Any English major can tell you respect for the written word is on the decline. He'll probably tell you while smoking and wearing a slouchy beanie, but, he'll tell you. And to be honest, that hypothetical English major might have a point, because Oxford English Dictionaries just named the "Face with Tears of Joy’" emoji as the "Word of the Year." Cue sad face emoji.
That's right, the word of the year is not a word, but instead a yellow face icon.
According to Oxford's press release, the word of the year must reflect the "ethos, mood, or preoccupations of that particular year," which apparently an emoji does better than any assemblage of letters. The president of Oxford English Dictionaries had this to say on the decision: “You can see how traditional alphabet scripts have been struggling to meet the rapid-fire, visually focused demands of 21st Century communication. It’s not surprising that a pictographic script like emoji has stepped in to fill those gaps—it’s flexible, immediate, and infuses tone beautifully." Surely the next step is a love sonnet written in all emoji. But then again, some 13-year-old has already done this.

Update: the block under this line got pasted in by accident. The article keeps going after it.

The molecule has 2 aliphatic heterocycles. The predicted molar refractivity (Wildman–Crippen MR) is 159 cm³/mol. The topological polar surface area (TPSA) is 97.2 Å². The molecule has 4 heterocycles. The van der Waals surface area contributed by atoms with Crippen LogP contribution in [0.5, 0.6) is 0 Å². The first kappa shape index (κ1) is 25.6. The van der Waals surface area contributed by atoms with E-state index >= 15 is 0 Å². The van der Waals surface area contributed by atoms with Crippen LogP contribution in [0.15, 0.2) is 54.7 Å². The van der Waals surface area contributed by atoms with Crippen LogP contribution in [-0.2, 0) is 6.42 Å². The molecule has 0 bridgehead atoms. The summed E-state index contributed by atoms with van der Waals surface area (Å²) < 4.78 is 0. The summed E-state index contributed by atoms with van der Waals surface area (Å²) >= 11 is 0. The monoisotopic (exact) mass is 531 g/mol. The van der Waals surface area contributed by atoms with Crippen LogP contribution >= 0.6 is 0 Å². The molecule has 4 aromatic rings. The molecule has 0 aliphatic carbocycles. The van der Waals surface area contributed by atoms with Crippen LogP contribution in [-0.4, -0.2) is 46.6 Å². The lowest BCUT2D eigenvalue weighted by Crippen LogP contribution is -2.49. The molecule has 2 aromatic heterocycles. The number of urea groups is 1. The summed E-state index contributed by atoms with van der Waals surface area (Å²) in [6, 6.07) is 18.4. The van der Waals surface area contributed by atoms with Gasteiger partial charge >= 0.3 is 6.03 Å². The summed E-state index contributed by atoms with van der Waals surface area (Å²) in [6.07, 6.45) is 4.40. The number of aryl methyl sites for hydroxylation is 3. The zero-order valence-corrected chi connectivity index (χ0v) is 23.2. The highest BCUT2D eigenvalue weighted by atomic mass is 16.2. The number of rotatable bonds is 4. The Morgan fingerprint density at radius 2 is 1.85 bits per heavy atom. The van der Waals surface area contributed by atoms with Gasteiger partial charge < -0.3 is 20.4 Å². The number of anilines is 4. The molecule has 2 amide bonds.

In order to determine which particular emoji deserved this high honor, Oxford took into account 1.5 billion pieces of emoji data provided by SwiftKey. This data looked at how English speakers used emoji this year, and the "Face with Tears of Joy’" was the most popular emoji among English speakers, thereby becoming word of the year.
Don't cry English majors. After all, Dante would be just as good written in emoji. OK maybe not just as good, but it would be funny as hell (sorry).
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Kara King is a News Writer at Thrillist and smiley face. Send news tips to firstname.lastname@example.org and follow her at @karatillie.